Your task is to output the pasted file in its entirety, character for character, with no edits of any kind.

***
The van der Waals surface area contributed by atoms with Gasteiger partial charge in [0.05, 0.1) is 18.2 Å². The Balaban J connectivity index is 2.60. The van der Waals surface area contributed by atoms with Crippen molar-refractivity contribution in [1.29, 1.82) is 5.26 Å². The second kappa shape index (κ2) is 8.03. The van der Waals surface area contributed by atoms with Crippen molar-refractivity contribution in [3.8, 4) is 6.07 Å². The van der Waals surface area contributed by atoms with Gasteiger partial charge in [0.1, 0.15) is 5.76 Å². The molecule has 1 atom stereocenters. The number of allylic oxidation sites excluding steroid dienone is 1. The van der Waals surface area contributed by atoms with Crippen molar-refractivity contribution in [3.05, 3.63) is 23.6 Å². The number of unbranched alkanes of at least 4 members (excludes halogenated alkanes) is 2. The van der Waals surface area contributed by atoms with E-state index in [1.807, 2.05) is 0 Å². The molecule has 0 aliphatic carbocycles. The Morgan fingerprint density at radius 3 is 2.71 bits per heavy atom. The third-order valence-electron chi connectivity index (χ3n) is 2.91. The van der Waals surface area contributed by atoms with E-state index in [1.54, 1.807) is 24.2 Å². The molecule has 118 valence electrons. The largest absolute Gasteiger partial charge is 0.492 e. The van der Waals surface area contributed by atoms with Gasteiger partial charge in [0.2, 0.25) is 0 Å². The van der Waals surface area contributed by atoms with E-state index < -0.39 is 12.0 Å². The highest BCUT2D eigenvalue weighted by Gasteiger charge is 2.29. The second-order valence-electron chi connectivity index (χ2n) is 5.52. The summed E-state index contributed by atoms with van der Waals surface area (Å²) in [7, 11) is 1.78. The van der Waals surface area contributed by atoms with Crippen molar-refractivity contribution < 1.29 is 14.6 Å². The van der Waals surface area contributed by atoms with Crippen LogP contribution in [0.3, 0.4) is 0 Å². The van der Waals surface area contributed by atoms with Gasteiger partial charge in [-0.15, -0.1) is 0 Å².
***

The van der Waals surface area contributed by atoms with Gasteiger partial charge in [0.05, 0.1) is 18.2 Å². The Balaban J connectivity index is 2.60. The van der Waals surface area contributed by atoms with Crippen molar-refractivity contribution in [1.29, 1.82) is 5.26 Å². The second kappa shape index (κ2) is 8.03. The van der Waals surface area contributed by atoms with Crippen molar-refractivity contribution in [3.8, 4) is 6.07 Å². The van der Waals surface area contributed by atoms with Gasteiger partial charge in [0.1, 0.15) is 5.76 Å². The molecule has 1 atom stereocenters. The number of allylic oxidation sites excluding steroid dienone is 1. The van der Waals surface area contributed by atoms with Crippen molar-refractivity contribution in [3.05, 3.63) is 23.6 Å². The number of unbranched alkanes of at least 4 members (excludes halogenated alkanes) is 2. The van der Waals surface area contributed by atoms with E-state index in [1.807, 2.05) is 0 Å². The molecule has 0 aliphatic carbocycles. The Morgan fingerprint density at radius 3 is 2.71 bits per heavy atom. The third-order valence-electron chi connectivity index (χ3n) is 2.91. The van der Waals surface area contributed by atoms with E-state index in [1.54, 1.807) is 24.2 Å². The molecule has 118 valence electrons. The largest absolute Gasteiger partial charge is 0.492 e. The van der Waals surface area contributed by atoms with Gasteiger partial charge in [0.2, 0.25) is 0 Å². The van der Waals surface area contributed by atoms with E-state index < -0.39 is 12.0 Å². The highest BCUT2D eigenvalue weighted by Gasteiger charge is 2.29. The second-order valence-electron chi connectivity index (χ2n) is 5.52. The summed E-state index contributed by atoms with van der Waals surface area (Å²) in [7, 11) is 1.78. The van der Waals surface area contributed by atoms with Crippen molar-refractivity contribution < 1.29 is 14.6 Å². The van der Waals surface area contributed by atoms with Crippen LogP contribution in [0.3, 0.4) is 0 Å². The van der Waals surface area contributed by atoms with Gasteiger partial charge in [-0.15, -0.1) is 0 Å².